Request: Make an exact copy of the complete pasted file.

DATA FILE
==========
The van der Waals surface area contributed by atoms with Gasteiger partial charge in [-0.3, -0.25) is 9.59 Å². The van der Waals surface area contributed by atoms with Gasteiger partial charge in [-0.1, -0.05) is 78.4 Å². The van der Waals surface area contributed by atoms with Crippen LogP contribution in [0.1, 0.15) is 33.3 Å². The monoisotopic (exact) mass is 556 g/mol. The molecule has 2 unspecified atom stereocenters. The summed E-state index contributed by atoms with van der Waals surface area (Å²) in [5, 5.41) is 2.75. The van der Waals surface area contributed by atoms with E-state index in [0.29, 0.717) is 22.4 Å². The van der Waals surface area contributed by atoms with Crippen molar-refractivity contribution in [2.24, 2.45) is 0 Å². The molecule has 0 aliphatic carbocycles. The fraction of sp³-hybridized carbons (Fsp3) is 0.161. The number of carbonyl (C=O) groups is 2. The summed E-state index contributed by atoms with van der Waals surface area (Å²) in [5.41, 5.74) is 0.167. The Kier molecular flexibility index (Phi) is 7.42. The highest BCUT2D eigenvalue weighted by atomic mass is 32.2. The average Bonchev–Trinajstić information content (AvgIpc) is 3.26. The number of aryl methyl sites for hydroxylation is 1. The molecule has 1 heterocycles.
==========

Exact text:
The van der Waals surface area contributed by atoms with Gasteiger partial charge in [-0.3, -0.25) is 9.59 Å². The van der Waals surface area contributed by atoms with Gasteiger partial charge in [-0.1, -0.05) is 78.4 Å². The van der Waals surface area contributed by atoms with Crippen LogP contribution in [0.1, 0.15) is 33.3 Å². The monoisotopic (exact) mass is 556 g/mol. The molecule has 2 unspecified atom stereocenters. The summed E-state index contributed by atoms with van der Waals surface area (Å²) in [5, 5.41) is 2.75. The van der Waals surface area contributed by atoms with E-state index in [0.29, 0.717) is 22.4 Å². The van der Waals surface area contributed by atoms with Crippen molar-refractivity contribution in [2.24, 2.45) is 0 Å². The molecule has 0 aliphatic carbocycles. The fraction of sp³-hybridized carbons (Fsp3) is 0.161. The number of carbonyl (C=O) groups is 2. The summed E-state index contributed by atoms with van der Waals surface area (Å²) in [5.41, 5.74) is 0.167. The Kier molecular flexibility index (Phi) is 7.42. The highest BCUT2D eigenvalue weighted by atomic mass is 32.2. The average Bonchev–Trinajstić information content (AvgIpc) is 3.26. The number of aryl methyl sites for hydroxylation is 1. The molecule has 1 heterocycles.